What Are Cherry Peppers And How Spicy Are They?

Maybe you're someone who can't get enough spicy food in their life. The guy who always orders extra spicy Chinese, Thai, or Indian dishes, puts hot sauce on everything, and swears by the feeling of a sweaty upper lip or burning throat. Maybe you're the opposite, preferring to play it on the safe side and only eat something if you know it won't cause you the specific type of pain that the capsaicin in spicy foods can induce. 

Regardless of where you fall on that spectrum, some kind of pepper is probably a regular part of your diet. If you're looking for another to try, one lesser-known member of the capsicum family is the cherry pepper (Capsicum frutescens). While often confused with the pimento pepper, this cherry-shaped flavor bomb has fiery qualities all of its own. Small and round, these teeny peppers are bursting with flavor and grow easily in many areas, first appearing green on the plant but slowly transforming into their distinctive bright red hues as they mature. Here's what to know before you work them into your recipe rotation.

What do cherry peppers taste like?

Similar to most peppers, cherry peppers have crisp and watery flesh with a bit of sweetness. Their heat level can vary based on growing conditions and other factors, ranging from no noticeable spice to a gentle tingle. Their median Scoville heat unit count is 3,750 with a maximum of 5,000, which is similar to a mild jalapeño but far less spicy than a cayenne pepper, explains Pepper Scale.

To be on the safe side, you can remove all the seeds before using a cherry pepper to help eliminate any spiciness that may be present. While the walls of these peppers are usually pretty juicy compared to other capsicums, the skin is typically a bit tougher, which is why they're so often pickled; they maintain a bit of their crunch even when preserved without being hard to chew. Despite their somewhat spicy flavor, they tend to be sweet and crisp, perfect for adding to a variety of dishes if you like a bit of heat and color.

Cherry peppers vs. pimentos

While cherry peppers look similar to, are often used in the same way as, and are frequently mistaken for pimento peppers, the two are not the same. Both peppers are small, bright red, and often pickled before being used for sandwiches, salads, and charcuterie boards, but their flavors are quite different, especially when it comes to heat level. 

Pimentos are sweeter and less spicy than their cherry pepper relative, and they are heart-shaped rather than spherical. Despite their differences, the two varieties can mostly be used interchangeably in recipes. If you're ordering a salad, about to grab a pepper off of a cheese board, or putting peppers on a sandwich, just be sure you know whether it's a pimento or cherry pepper, particularly if you're sensitive to spicy foods. Cherry peppers can pack more heat with at least four times the Scoville heat units as pimentos (via Pepper Scale).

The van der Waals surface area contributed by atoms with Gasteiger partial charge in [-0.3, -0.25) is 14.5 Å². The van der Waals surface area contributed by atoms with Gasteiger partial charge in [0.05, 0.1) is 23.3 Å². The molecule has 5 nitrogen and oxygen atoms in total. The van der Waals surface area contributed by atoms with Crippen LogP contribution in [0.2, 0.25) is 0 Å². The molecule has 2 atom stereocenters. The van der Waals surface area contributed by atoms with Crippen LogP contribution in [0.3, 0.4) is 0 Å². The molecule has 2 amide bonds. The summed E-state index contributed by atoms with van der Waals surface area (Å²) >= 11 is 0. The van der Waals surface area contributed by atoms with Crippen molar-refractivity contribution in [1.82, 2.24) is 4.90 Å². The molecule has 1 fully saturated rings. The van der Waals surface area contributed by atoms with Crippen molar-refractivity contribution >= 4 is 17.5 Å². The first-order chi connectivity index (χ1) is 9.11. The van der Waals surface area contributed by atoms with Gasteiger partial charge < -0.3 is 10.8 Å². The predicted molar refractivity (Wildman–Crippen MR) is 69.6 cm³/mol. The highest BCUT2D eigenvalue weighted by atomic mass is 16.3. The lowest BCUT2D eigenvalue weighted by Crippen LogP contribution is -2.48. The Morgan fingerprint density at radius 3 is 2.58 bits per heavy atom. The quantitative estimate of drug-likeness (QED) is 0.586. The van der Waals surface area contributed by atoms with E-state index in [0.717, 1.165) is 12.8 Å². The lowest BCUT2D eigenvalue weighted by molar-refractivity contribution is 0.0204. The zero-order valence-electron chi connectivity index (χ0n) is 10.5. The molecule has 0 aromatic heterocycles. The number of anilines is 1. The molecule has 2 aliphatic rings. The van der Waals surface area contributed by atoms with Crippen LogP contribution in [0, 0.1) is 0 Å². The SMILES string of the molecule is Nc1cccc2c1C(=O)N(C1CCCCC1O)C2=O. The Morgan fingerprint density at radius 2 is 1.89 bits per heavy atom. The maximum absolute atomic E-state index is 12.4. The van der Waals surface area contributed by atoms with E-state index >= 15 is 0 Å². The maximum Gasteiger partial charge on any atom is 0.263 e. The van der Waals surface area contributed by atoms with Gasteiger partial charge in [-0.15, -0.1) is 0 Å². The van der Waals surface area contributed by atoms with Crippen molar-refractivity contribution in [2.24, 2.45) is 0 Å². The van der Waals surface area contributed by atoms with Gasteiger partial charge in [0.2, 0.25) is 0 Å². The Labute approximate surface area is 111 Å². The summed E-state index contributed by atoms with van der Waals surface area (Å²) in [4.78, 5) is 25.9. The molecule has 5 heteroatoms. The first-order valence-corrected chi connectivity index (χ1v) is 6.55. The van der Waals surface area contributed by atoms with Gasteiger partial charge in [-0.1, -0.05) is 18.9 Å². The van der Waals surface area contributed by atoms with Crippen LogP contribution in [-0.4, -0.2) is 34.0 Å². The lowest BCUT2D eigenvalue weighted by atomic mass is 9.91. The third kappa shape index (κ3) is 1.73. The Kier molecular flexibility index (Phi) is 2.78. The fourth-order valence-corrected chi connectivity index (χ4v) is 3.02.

Nutritional information about cherry peppers

Like other peppers, cherry peppers are a healthy option to add to any diet (assuming you don't have an allergy or other restrictions that would prevent you from eating them). The low-calorie ingredient may help with weight loss since its heat can encourage slower-paced eating, suggests Livestrong, and has even been linked to lowering the risk of heart attack or stroke, found a study in the Journal of the American College of Cardiology. On top of that, cherry peppers (and all other varieties of peppers) are full of vitamins A and C, potassium, folic acid, and fiber (per WebMD). 

Even better, if you're eating a hot pepper, you're eating capsaicin, which is the agent responsible for making peppers taste spicy. The tingle-inducing ingredient may help the body produce digestive fluids and fight infection-causing bacteria, which improves digestion, explains University of Michigan Health. Moreover, it is an antioxidant that protects cell health, and it may help move mucus out of the body when congested and even strengthen lung tissue.

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Where to buy cherry peppers

Unlike more common pepper varieties, fresh cherry peppers can be a bit harder to track down, as their tough and fibrous skin makes them less popular to use raw. They are, however, more commonly found pickled to be used in sandwiches, salads, and condiments. Check out your local store's preserved-foods sections to find pickled cherry peppers in a jar. You could also have luck at grocery-store salad bars such as the ones at Whole Foods.

If you still want to try fresh cherry peppers, you may be best off heading to the farmer's market during the late summer and early fall. Once you're there, look for a producer that specializes in peppers and ask if they have any leads. From there, it's up to you to make homemade pickles, stuffed peppers, or an experimental dish that replaces another diced capsicum with these cherry-shaped flavor morsels.